Bad debt blowout fuels massive Afterpay loss

Afterpay, Australia’s largest buy now, pay later company now owned by US firm Block, has reported a massive pre-tax loss of A$501.9 million as more and more of its instant-loan clients failed to pay their debts. 

The company’s operating expenses – in particular its bad debts – ballooned out from $72.1 million a year ago to $176.8 million at the end of the first half, December 31. Other rising expenses included a higher commitment to marketing the brand.

That’s a significantly faster growth rate than the company’s revenue which grew just over 50 per cent from $417 million to $645 million year on year. 

The company’s net loss was $345.5 million, up from $79.2 million for the December 2020 half. 

Block paid US$39 billion to buy Afterpay, now widely considered a major miscalculation. 

“They’ve paid $US23 billion too much for it,” McLean Roche Consulting founder Grant Halverson told the Australian Financial Review. “These results are horrendous.”

The buy now, pay later concept allows retailers to offer instant free credit to consumers who don’t have the cash to buy items, usually repayable in three monthly payments. The risk is then passed on to the BNPL company, which makes its money from a commission on transactions – and late payment fees.

Afterpay’s late payment fees – a key metric of what proportion of the company’s advances are being repaid on time – soared by 124 per cent to $79 million in the December half.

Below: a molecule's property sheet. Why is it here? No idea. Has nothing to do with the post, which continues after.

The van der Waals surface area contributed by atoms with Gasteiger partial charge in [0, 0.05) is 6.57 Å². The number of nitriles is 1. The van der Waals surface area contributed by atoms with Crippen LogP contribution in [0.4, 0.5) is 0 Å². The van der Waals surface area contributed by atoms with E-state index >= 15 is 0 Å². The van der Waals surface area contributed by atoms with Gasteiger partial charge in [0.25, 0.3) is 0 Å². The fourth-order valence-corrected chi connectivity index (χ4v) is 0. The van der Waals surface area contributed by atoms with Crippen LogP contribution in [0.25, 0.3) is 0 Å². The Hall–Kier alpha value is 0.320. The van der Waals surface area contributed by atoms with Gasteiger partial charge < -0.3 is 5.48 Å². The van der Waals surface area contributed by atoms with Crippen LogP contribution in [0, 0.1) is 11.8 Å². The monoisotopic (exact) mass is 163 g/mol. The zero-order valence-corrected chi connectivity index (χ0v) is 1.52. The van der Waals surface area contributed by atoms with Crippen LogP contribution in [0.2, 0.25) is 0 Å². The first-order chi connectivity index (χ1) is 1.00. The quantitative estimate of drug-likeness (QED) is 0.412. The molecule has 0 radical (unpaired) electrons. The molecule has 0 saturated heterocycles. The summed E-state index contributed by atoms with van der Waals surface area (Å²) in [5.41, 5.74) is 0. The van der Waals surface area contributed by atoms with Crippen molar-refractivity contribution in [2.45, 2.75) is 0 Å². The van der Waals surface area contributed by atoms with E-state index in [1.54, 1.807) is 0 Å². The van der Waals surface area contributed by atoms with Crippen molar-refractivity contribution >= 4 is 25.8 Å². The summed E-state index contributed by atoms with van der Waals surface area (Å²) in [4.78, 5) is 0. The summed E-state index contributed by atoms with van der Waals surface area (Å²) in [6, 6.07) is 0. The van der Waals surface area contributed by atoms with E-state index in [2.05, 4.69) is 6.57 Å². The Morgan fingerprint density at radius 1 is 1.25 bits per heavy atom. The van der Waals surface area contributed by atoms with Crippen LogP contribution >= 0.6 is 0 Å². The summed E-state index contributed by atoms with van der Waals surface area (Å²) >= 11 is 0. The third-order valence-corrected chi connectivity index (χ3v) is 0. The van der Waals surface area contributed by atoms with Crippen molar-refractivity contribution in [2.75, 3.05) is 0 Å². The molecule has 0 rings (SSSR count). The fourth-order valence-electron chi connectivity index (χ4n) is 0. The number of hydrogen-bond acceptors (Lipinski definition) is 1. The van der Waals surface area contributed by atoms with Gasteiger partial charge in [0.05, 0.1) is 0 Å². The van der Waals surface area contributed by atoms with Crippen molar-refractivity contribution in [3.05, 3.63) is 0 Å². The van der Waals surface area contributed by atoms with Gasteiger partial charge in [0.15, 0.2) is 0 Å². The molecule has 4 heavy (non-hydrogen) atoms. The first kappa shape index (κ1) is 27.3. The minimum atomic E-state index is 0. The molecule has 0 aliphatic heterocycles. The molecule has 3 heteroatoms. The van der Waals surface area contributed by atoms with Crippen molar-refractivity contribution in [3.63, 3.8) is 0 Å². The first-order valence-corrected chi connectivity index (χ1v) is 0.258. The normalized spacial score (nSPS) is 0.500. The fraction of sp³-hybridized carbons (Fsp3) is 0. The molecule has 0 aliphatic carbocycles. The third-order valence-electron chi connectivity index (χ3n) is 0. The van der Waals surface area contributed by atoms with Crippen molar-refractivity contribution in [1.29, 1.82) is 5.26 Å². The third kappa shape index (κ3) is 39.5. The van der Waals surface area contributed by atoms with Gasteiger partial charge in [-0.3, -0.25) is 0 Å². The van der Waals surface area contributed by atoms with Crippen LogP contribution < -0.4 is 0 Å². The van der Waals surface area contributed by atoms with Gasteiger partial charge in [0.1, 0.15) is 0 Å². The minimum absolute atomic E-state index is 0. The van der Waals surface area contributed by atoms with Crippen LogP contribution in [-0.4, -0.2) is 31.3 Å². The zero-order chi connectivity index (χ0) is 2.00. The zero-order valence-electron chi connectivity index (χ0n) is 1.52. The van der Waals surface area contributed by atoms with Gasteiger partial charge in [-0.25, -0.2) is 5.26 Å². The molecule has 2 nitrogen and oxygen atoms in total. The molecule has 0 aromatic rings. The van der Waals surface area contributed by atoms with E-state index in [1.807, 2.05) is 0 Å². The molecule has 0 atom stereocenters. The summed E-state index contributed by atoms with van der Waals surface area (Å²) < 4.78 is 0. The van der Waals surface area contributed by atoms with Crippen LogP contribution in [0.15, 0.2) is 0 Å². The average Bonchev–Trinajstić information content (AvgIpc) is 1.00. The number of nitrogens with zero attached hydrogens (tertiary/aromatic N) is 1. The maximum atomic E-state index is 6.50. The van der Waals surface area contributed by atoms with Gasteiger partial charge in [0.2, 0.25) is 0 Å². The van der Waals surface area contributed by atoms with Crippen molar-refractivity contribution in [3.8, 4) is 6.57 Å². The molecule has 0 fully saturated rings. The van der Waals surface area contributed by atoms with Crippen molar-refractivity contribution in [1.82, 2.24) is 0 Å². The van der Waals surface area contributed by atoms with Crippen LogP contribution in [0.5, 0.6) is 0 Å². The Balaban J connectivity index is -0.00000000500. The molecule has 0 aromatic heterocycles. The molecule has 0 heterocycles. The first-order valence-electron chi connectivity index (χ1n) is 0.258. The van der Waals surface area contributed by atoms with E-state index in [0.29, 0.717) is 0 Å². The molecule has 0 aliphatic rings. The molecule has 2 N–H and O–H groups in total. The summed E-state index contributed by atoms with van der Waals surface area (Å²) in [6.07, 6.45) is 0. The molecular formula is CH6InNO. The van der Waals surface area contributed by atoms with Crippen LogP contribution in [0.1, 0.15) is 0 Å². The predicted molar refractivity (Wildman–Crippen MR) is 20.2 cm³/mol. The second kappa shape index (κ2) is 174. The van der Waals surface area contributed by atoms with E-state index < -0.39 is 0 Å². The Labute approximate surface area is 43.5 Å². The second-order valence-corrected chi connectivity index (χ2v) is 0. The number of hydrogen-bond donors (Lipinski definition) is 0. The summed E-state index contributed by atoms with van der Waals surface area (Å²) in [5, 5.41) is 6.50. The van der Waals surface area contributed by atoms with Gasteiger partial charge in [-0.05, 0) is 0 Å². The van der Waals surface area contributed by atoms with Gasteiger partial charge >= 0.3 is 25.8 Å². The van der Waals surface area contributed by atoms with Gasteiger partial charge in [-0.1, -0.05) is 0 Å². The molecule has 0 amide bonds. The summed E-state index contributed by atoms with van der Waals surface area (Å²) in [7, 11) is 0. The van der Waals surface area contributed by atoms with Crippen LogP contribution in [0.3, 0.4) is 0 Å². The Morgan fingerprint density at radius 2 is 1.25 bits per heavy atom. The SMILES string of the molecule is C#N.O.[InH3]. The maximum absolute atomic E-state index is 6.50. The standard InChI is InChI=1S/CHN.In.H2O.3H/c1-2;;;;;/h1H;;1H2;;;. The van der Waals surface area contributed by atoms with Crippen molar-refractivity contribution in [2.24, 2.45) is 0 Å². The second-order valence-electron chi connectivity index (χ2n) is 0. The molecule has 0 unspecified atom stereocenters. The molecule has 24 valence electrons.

The Consumer Action Legal Centre’s Gerard Brody told the AFR that if late fees are increasing that is “a further, really worrying indicator about the harms of this business model”. 

“Any business making a significant proportion of revenue from late fees, it really indicates to me that they succeed when their customer loses. That’s a really unethical way to run a business.”

Block had already warned the market to expect bad news before releasing Afterpay’s latest results. The US company conceded that growth previously forecast at 70 per cent would be less than half that – around 25 to 30 per cent. 

Rival buy now, pay later company Zip is in an even worse position. Its share price has tumbled from $12.46 in February last year to just $1.32 today. After losing 80 per cent of its value in six months, the company is now considering a merger with rival Sezzle.

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